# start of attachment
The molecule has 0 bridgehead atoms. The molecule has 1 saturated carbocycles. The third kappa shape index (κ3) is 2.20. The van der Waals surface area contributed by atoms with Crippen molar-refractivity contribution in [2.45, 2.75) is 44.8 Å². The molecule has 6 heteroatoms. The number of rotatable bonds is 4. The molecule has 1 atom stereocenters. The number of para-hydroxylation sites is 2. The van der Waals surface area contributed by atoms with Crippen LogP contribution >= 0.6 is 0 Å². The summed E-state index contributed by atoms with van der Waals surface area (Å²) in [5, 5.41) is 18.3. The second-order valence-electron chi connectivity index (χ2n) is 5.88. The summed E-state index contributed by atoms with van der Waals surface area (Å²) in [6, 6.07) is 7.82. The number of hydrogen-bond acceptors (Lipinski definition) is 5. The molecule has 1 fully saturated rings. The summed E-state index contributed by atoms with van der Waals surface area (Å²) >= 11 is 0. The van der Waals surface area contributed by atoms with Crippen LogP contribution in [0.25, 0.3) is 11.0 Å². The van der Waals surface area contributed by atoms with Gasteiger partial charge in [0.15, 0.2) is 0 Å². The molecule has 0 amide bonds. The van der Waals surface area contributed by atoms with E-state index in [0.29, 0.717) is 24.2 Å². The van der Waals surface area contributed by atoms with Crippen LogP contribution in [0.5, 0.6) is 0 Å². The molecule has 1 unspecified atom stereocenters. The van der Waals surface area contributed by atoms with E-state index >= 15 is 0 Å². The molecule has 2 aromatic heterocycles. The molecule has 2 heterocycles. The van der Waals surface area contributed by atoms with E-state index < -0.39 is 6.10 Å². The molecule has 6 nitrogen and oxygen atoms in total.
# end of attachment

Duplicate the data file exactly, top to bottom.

The molecule has 0 bridgehead atoms. The molecule has 1 saturated carbocycles. The third kappa shape index (κ3) is 2.20. The van der Waals surface area contributed by atoms with Crippen molar-refractivity contribution in [2.45, 2.75) is 44.8 Å². The molecule has 6 heteroatoms. The number of rotatable bonds is 4. The molecule has 1 atom stereocenters. The number of para-hydroxylation sites is 2. The van der Waals surface area contributed by atoms with Crippen LogP contribution >= 0.6 is 0 Å². The summed E-state index contributed by atoms with van der Waals surface area (Å²) in [5, 5.41) is 18.3. The second-order valence-electron chi connectivity index (χ2n) is 5.88. The summed E-state index contributed by atoms with van der Waals surface area (Å²) in [6, 6.07) is 7.82. The number of hydrogen-bond acceptors (Lipinski definition) is 5. The molecule has 1 fully saturated rings. The summed E-state index contributed by atoms with van der Waals surface area (Å²) >= 11 is 0. The van der Waals surface area contributed by atoms with Crippen LogP contribution in [0.25, 0.3) is 11.0 Å². The van der Waals surface area contributed by atoms with Gasteiger partial charge in [0.15, 0.2) is 0 Å². The molecule has 0 amide bonds. The van der Waals surface area contributed by atoms with E-state index in [0.29, 0.717) is 24.2 Å². The van der Waals surface area contributed by atoms with Crippen LogP contribution in [0.5, 0.6) is 0 Å². The molecule has 1 unspecified atom stereocenters. The van der Waals surface area contributed by atoms with E-state index >= 15 is 0 Å². The molecule has 2 aromatic heterocycles. The molecule has 2 heterocycles. The van der Waals surface area contributed by atoms with E-state index < -0.39 is 6.10 Å². The molecule has 6 nitrogen and oxygen atoms in total.